HAEMOLYTIC DISEASE OF THE FETUS AND NEWBORN (HDFN) – CASE REPORT
Background. Hemolytic disease of the fetus and newborn (HDFN) develops because of the passage of maternal erythrocyte alloantibodies through the placenta. These antibodies cause a reduction of the erythrocyte life span in the fetus and newborn. This severe form of the disease is most commonly caused by anti-D antibodies. Besides those, the hemolytic disease can also be caused by anti-K, anti-c, anti-E, anti-A, anti-B and some other antibodies.
Methods and material. A case of a pregnant woman who has been pregnant four times is presented. During the first pregnancy, she developed anti-D erythrocyte antibodies, and after the third pregnancy also additional anti-C antibodies. During the first pregnancy, hemolytic disease of fetus led to the intrauterine death of the fetus. The second child died one day after birth. The third and fourth fetuses required several intrauterine exchange transfusions due to high titers and great hemolytic activity of anti-D antibodies. In both newborns, exchange transfusions had to be performed after birth, and both received additional transfusions of concentrated erythrocytes because of anemia.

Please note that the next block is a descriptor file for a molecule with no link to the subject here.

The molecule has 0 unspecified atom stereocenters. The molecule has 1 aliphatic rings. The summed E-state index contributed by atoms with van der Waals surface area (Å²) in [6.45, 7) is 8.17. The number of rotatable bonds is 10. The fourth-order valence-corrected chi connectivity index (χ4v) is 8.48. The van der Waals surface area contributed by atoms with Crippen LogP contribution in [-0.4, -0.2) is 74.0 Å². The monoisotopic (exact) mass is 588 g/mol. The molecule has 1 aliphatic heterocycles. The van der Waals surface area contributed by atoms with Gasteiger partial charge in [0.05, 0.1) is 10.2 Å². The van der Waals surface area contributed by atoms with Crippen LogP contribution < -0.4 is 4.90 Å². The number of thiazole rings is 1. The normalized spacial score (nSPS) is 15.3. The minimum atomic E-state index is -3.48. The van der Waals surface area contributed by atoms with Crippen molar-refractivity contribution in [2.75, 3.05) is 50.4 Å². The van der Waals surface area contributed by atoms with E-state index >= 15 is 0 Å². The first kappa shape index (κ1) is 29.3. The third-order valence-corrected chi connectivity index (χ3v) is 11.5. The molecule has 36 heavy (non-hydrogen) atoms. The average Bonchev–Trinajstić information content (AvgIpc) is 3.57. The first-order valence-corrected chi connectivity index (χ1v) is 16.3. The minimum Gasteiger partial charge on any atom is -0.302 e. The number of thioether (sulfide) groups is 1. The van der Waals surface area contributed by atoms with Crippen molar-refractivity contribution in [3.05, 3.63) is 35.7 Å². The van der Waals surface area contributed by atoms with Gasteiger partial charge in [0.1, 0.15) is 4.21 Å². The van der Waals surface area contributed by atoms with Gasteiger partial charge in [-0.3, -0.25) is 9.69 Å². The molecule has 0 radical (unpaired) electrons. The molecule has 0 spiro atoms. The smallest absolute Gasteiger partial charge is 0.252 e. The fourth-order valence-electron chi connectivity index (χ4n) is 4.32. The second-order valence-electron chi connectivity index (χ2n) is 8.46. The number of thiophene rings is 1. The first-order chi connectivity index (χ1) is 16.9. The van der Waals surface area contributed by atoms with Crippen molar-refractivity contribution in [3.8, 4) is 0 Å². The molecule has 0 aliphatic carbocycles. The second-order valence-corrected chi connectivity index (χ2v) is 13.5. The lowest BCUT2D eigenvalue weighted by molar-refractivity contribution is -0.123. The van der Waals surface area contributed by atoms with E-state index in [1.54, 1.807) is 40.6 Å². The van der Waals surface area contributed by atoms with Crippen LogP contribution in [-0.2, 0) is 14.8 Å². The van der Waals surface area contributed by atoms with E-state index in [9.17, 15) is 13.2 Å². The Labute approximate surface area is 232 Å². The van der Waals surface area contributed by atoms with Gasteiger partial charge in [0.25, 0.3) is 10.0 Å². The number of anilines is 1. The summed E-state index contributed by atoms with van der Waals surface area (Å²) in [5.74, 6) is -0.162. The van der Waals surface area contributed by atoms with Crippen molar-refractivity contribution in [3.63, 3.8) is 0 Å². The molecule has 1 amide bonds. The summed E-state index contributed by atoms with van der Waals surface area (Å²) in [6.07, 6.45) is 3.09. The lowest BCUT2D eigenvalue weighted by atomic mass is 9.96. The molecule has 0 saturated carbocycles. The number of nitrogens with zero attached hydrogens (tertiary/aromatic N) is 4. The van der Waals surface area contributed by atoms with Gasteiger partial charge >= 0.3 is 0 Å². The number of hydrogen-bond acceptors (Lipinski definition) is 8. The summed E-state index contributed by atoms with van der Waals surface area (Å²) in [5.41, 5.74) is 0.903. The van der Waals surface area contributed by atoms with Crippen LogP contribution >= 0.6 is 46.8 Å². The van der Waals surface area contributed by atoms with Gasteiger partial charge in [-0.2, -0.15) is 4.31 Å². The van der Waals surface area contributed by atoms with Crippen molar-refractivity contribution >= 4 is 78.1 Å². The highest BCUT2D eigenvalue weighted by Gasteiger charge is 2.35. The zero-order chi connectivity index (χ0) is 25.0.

Conclusions. HDFN is a severe disorder that can be successfully prevented with appropriate legalized measures.
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